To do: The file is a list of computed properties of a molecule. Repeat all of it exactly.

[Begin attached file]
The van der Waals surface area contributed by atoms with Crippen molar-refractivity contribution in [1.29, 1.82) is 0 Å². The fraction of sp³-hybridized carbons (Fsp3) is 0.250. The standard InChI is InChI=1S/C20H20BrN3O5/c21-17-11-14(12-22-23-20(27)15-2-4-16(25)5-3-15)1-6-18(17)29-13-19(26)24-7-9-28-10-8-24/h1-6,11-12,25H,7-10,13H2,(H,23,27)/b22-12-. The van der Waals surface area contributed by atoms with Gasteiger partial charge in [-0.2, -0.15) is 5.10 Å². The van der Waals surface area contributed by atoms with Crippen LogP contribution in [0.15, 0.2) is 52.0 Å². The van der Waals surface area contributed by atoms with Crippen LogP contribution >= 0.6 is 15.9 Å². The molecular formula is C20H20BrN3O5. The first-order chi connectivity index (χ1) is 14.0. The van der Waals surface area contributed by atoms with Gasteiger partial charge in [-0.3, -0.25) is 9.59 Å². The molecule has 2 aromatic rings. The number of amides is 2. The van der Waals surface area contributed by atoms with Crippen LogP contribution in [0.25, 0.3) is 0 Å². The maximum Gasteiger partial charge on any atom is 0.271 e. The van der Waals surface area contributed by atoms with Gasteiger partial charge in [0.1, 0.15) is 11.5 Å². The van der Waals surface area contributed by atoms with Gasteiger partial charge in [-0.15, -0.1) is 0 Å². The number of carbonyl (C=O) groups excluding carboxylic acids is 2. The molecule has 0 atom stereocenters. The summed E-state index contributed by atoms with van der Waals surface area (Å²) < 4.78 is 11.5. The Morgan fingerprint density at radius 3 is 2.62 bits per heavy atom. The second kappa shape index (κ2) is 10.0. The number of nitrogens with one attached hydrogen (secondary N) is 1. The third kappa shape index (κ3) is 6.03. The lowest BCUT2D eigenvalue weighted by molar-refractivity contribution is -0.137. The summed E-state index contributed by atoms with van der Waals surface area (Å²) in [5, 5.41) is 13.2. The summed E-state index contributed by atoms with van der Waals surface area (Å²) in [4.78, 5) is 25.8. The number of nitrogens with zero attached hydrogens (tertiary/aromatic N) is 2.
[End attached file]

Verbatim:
The van der Waals surface area contributed by atoms with Crippen molar-refractivity contribution in [1.29, 1.82) is 0 Å². The fraction of sp³-hybridized carbons (Fsp3) is 0.250. The standard InChI is InChI=1S/C20H20BrN3O5/c21-17-11-14(12-22-23-20(27)15-2-4-16(25)5-3-15)1-6-18(17)29-13-19(26)24-7-9-28-10-8-24/h1-6,11-12,25H,7-10,13H2,(H,23,27)/b22-12-. The van der Waals surface area contributed by atoms with Gasteiger partial charge in [-0.2, -0.15) is 5.10 Å². The van der Waals surface area contributed by atoms with Crippen LogP contribution in [0.15, 0.2) is 52.0 Å². The van der Waals surface area contributed by atoms with Crippen LogP contribution >= 0.6 is 15.9 Å². The molecular formula is C20H20BrN3O5. The first-order chi connectivity index (χ1) is 14.0. The van der Waals surface area contributed by atoms with Gasteiger partial charge in [-0.3, -0.25) is 9.59 Å². The molecule has 2 aromatic rings. The number of amides is 2. The van der Waals surface area contributed by atoms with Crippen LogP contribution in [0.25, 0.3) is 0 Å². The maximum Gasteiger partial charge on any atom is 0.271 e. The van der Waals surface area contributed by atoms with Gasteiger partial charge in [0.1, 0.15) is 11.5 Å². The van der Waals surface area contributed by atoms with Gasteiger partial charge in [-0.15, -0.1) is 0 Å². The number of carbonyl (C=O) groups excluding carboxylic acids is 2. The molecule has 0 atom stereocenters. The summed E-state index contributed by atoms with van der Waals surface area (Å²) < 4.78 is 11.5. The Morgan fingerprint density at radius 3 is 2.62 bits per heavy atom. The second kappa shape index (κ2) is 10.0. The number of nitrogens with one attached hydrogen (secondary N) is 1. The third kappa shape index (κ3) is 6.03. The lowest BCUT2D eigenvalue weighted by molar-refractivity contribution is -0.137. The summed E-state index contributed by atoms with van der Waals surface area (Å²) in [5, 5.41) is 13.2. The summed E-state index contributed by atoms with van der Waals surface area (Å²) in [4.78, 5) is 25.8. The number of nitrogens with zero attached hydrogens (tertiary/aromatic N) is 2.